• I never regret taking the time to document our learning through video, photos, and blog posts. It is a very good thing.

Ruth Ayres View All

Unhurried. Finding the magic in the middle of living. Capturing a life of ridiculous grace + raw stories.

14 thoughts on “First Attempt at Poetry Leave a comment

  1. Thank you so much for this GREAT post about teaching poetry in the kindergarten classroom. I follow your blog daily, and I always enjoy when you add a video! I love to see your ideas “in action.” Thanks for sharing!

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  2. I love your reflection “I’m never disappointed when I step out and trust students.” Amazing perspective close to my heart.

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  3. I believe so strongly that the visual informs writing for everyone & your lesson is such a good example of that Ruth. I like that you’ve shared the beginning through to the end. This is a valuabele example for every teacher.

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  4. Ruth, Thank you for sharing this great start to a poetry unit with K students. So often I think poetry writing poetry is left out in a K room. It’s so important to include their drawings and I love how you used a dandelion to launch that and be the focus for seeing things differently. Thanks for your inspiration.

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  5. There’s a wonderful (out of print book, of course) that I love to use as samples for very young poets, written and illustrated by St. Brigid’s Head Start in Syracuse, NY. It was a 1992 Scholastic Kids Are Authors winners…It’s called Together We Are Together, ISBN 0590492276. The poems and illustrations are darling – most are free verse, which (in my opinion) are the easiest to write. There are some used copies out there on the web…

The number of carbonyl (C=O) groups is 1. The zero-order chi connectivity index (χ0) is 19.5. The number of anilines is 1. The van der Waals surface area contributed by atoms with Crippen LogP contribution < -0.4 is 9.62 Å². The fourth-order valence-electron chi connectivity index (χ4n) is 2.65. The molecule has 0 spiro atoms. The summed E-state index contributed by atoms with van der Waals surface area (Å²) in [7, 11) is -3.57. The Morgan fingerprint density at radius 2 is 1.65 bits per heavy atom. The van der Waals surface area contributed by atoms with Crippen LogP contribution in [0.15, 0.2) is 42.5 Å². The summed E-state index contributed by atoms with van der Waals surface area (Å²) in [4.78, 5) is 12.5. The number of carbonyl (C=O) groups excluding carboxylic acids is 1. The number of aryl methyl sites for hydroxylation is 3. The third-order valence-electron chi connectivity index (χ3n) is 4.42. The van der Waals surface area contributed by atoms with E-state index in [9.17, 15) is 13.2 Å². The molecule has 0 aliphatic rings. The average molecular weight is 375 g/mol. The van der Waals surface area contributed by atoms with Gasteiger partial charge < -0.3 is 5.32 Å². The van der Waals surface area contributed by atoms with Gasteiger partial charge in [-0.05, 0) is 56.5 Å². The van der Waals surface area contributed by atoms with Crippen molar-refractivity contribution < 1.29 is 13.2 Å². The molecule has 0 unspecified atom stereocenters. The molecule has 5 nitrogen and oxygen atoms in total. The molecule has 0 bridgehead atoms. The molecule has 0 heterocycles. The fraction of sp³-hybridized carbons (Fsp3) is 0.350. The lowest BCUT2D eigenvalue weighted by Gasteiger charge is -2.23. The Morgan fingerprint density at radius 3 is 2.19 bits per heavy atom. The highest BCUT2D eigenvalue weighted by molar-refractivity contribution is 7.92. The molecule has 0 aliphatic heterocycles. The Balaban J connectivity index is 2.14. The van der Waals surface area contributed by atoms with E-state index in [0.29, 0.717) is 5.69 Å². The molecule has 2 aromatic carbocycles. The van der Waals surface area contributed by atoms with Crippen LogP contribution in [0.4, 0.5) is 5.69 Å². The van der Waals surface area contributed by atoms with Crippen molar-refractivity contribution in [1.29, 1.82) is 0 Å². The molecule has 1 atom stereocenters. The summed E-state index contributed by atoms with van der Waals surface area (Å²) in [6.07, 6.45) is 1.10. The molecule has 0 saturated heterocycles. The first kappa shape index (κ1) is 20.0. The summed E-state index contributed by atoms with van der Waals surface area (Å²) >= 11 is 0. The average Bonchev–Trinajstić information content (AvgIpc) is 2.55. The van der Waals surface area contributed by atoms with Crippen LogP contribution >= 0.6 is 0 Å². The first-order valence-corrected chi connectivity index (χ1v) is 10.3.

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  6. I soooooo appreciate it when you share the beginnings, middles, and ends of your units of study and the thinking you have behind what you are doing. I LOVE this! I need all teachers to see this and think about the process you have put in place. Thank you!!!

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  7. How refreshing and fun! I think you’ve hit on the best way to teach poetry to all students, anchored on what they know while allowed the freedom to do it their own way. Awesome!

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  8. I’m a K-2 literacy coach. This is an awesome post that I’d like to share with the k teachers I work with. They are really reluctant to let their kids write independently in a writers workshop.

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  9. Ruth, and Lori, How fun. I teach kinders to write fibonacci poems (with words not syllables.) They are amazing at what they understand.

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  10. This is by far one of the cutest posts I have ever read. I laughed when I saw that he compared a dandelion to an angry bird. He sees them in ways I never would have imagined. Seems like a smart little boy.

    I think that is one of the most endearing thing about children; their minds work in ways that adult minds would never be able to comprehend. Awesome post, it brightened my day 🙂